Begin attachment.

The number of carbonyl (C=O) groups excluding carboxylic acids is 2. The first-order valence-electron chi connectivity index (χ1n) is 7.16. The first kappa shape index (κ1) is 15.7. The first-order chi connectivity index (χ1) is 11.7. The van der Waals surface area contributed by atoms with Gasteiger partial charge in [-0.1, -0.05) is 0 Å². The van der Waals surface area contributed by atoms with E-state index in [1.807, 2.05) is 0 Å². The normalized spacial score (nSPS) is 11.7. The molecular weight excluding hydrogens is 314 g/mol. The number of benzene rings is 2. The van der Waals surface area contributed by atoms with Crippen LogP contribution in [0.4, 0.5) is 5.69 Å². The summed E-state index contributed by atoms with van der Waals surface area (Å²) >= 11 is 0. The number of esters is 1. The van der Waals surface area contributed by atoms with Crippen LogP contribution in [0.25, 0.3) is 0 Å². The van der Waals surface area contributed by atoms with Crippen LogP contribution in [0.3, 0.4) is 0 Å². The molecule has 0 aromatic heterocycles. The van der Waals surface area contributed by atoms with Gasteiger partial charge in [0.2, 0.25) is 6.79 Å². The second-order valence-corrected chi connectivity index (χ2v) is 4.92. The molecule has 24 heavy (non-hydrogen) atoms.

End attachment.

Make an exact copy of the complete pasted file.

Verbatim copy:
The number of carbonyl (C=O) groups excluding carboxylic acids is 2. The first-order valence-electron chi connectivity index (χ1n) is 7.16. The first kappa shape index (κ1) is 15.7. The first-order chi connectivity index (χ1) is 11.7. The van der Waals surface area contributed by atoms with Gasteiger partial charge in [-0.1, -0.05) is 0 Å². The van der Waals surface area contributed by atoms with E-state index in [1.807, 2.05) is 0 Å². The normalized spacial score (nSPS) is 11.7. The molecular weight excluding hydrogens is 314 g/mol. The number of benzene rings is 2. The van der Waals surface area contributed by atoms with Crippen LogP contribution in [0.4, 0.5) is 5.69 Å². The summed E-state index contributed by atoms with van der Waals surface area (Å²) >= 11 is 0. The number of esters is 1. The van der Waals surface area contributed by atoms with Crippen LogP contribution in [0.25, 0.3) is 0 Å². The van der Waals surface area contributed by atoms with Crippen LogP contribution in [0.3, 0.4) is 0 Å². The molecule has 0 aromatic heterocycles. The van der Waals surface area contributed by atoms with Gasteiger partial charge in [0.2, 0.25) is 6.79 Å². The second-order valence-corrected chi connectivity index (χ2v) is 4.92. The molecule has 24 heavy (non-hydrogen) atoms.